New insights into electron and phonon transport: Application to thermoelectric energy conversion
Department of Physics and Atmospheric Science
Abstract: A major challenge facing the world today involves exploiting clean, abundant energy sources, and reducing our overall consumption. A significant untapped energy source is waste heat, accounting for ~60% of the energy humans produce. Thermoelectrics are materials that can convert heat into useful electrical power, and hence have the potential to impact our energy future by recuperating this large unutilized source. The challenge is to increase the thermoelectric conversion efficiency for this technology to become widespread, which requires exploring and discovering new materials with enhanced electronic and thermal (phonon) transport properties.
In this talk, I will give a brief overview of thermoelectrics and present some of our recent findings from two studies: 1) An investigation of electron transport in layered quasi-2D materials, which we predict possess excellent thermoelectric performance and unusual doping-dependent anisotropic transport. 2) An analysis of phonon transport across a heterojunction, demonstrating the important role of inelastic phonon scattering and non-equilibrium physics leading to heating/cooling of phonons near the interface. These studies were carried out using predictive modeling based on density functional theory combined with rigorous transport theory. This research helps to advance thermoelectrics by providing new fundamental insights into transport physics and energy conversion.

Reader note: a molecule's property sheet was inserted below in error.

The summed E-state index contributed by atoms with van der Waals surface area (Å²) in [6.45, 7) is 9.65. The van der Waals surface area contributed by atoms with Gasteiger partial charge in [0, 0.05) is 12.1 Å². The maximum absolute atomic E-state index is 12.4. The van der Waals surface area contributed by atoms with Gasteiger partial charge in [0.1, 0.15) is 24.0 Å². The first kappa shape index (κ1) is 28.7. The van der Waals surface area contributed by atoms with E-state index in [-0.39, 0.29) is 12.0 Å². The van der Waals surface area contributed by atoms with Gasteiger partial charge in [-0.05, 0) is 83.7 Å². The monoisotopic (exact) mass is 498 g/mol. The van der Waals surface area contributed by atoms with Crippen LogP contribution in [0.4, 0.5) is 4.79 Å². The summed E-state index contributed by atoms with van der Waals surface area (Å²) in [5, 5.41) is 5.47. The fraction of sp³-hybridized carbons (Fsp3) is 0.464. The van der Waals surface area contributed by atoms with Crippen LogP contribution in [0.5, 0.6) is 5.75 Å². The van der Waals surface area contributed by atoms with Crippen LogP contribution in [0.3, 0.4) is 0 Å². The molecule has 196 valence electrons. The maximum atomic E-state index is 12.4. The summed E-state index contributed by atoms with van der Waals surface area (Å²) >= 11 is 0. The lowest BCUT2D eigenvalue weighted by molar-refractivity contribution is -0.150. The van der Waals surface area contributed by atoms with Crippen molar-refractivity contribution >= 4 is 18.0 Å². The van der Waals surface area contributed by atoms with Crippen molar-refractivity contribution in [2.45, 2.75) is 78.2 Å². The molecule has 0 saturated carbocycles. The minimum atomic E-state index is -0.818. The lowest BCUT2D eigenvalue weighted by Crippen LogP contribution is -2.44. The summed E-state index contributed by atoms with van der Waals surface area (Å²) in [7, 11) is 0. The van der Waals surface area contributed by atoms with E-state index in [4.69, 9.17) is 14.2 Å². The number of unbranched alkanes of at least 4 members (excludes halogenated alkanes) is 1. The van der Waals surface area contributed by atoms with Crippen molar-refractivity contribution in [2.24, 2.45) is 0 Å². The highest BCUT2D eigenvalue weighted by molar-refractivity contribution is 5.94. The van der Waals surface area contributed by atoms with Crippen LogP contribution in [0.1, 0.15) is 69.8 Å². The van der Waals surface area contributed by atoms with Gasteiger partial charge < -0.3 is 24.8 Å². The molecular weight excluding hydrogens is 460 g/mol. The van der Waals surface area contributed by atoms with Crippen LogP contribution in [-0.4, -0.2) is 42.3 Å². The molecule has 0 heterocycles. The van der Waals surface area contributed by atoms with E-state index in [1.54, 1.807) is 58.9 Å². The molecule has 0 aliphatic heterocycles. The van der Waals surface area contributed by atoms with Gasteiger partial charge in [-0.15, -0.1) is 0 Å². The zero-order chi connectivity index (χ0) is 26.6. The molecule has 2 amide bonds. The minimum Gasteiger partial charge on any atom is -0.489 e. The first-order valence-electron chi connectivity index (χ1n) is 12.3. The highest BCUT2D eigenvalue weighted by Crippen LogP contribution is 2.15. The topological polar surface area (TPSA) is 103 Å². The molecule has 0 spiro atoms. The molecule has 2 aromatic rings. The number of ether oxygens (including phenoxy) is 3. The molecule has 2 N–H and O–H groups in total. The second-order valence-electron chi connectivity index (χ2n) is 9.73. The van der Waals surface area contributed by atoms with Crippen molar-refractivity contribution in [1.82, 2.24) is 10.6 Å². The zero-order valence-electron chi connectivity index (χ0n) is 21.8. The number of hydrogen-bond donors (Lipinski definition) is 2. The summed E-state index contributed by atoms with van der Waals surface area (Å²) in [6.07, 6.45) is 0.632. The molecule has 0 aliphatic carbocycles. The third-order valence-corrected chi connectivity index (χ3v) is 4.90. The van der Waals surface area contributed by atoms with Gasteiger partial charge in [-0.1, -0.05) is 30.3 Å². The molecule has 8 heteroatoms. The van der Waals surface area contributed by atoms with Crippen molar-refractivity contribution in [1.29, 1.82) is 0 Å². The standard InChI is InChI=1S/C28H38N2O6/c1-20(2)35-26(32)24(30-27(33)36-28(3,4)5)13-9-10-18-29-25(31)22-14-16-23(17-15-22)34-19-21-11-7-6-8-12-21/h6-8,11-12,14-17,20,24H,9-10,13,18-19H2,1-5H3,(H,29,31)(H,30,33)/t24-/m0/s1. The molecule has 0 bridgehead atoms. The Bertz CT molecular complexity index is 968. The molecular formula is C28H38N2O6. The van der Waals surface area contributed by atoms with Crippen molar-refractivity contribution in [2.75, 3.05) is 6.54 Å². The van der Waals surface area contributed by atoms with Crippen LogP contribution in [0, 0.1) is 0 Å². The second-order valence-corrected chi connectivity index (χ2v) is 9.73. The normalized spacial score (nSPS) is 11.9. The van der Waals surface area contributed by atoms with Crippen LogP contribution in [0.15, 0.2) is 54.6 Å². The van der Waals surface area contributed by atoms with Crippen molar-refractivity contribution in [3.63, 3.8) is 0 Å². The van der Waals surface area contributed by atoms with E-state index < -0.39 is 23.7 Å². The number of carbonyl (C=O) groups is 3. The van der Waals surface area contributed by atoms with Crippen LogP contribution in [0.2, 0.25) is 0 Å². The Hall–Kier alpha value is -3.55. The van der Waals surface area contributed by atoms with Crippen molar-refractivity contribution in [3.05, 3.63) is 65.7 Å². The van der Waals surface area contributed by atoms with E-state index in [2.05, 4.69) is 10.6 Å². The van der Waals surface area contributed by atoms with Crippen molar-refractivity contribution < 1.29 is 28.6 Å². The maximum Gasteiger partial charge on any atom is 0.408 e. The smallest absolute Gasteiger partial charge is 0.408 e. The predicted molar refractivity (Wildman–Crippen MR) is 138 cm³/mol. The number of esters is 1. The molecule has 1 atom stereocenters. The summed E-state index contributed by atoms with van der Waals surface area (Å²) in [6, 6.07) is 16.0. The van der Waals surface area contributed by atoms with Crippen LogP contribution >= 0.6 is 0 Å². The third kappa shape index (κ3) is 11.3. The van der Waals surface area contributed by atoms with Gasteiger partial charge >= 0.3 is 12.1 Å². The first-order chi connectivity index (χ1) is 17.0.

Bio: Jesse Maassen received B.Eng. and M.A.Sc. degrees in Engineering Physics from the École Polytechnique de Montréal in 2006. He obtained a Ph.D. in Physics from McGill University in 2011 working on first-principles simulations of nanoelectronic devices. During 2012-2015, Dr. Maassen was a postdoctoral fellow in the Electrical Engineering department at Purdue University. Since 2016 he has been an Assistant Professor of Physics at Dalhousie University. His research interests focus on exploring novel materials and devices, using predictive first-principles modeling, with an emphasis on electro-thermal transport.
To find out more about Prof. Maassen's research, you can consult his web site.